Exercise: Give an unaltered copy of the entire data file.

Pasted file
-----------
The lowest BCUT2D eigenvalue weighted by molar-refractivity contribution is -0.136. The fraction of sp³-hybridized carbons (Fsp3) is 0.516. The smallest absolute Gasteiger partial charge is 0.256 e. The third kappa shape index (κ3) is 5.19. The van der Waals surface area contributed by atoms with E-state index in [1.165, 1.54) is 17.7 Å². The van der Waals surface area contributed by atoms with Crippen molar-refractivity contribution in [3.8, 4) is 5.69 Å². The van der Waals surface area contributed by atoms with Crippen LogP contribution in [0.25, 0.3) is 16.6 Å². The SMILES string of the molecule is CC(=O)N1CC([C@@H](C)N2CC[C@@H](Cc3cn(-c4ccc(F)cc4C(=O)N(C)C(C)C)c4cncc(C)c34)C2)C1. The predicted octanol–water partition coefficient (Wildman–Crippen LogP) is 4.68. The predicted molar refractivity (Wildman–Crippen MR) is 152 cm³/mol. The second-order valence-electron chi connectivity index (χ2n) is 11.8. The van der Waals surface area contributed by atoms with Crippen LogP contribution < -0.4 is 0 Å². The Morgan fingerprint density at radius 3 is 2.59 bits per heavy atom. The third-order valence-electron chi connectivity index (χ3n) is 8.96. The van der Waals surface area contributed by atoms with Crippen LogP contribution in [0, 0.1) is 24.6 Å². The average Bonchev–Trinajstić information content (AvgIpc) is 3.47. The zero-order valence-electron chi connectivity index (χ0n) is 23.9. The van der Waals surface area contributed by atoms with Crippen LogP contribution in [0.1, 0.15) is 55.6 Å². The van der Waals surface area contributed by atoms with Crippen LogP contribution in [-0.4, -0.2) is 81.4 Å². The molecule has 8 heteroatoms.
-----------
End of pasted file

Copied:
The lowest BCUT2D eigenvalue weighted by molar-refractivity contribution is -0.136. The fraction of sp³-hybridized carbons (Fsp3) is 0.516. The smallest absolute Gasteiger partial charge is 0.256 e. The third kappa shape index (κ3) is 5.19. The van der Waals surface area contributed by atoms with E-state index in [1.165, 1.54) is 17.7 Å². The van der Waals surface area contributed by atoms with Crippen molar-refractivity contribution in [3.8, 4) is 5.69 Å². The van der Waals surface area contributed by atoms with Crippen LogP contribution in [0.25, 0.3) is 16.6 Å². The SMILES string of the molecule is CC(=O)N1CC([C@@H](C)N2CC[C@@H](Cc3cn(-c4ccc(F)cc4C(=O)N(C)C(C)C)c4cncc(C)c34)C2)C1. The predicted octanol–water partition coefficient (Wildman–Crippen LogP) is 4.68. The predicted molar refractivity (Wildman–Crippen MR) is 152 cm³/mol. The second-order valence-electron chi connectivity index (χ2n) is 11.8. The van der Waals surface area contributed by atoms with Crippen LogP contribution < -0.4 is 0 Å². The Morgan fingerprint density at radius 3 is 2.59 bits per heavy atom. The third-order valence-electron chi connectivity index (χ3n) is 8.96. The van der Waals surface area contributed by atoms with Crippen LogP contribution in [0, 0.1) is 24.6 Å². The average Bonchev–Trinajstić information content (AvgIpc) is 3.47. The zero-order valence-electron chi connectivity index (χ0n) is 23.9. The van der Waals surface area contributed by atoms with Crippen LogP contribution in [0.1, 0.15) is 55.6 Å². The van der Waals surface area contributed by atoms with Crippen LogP contribution in [-0.4, -0.2) is 81.4 Å². The molecule has 8 heteroatoms.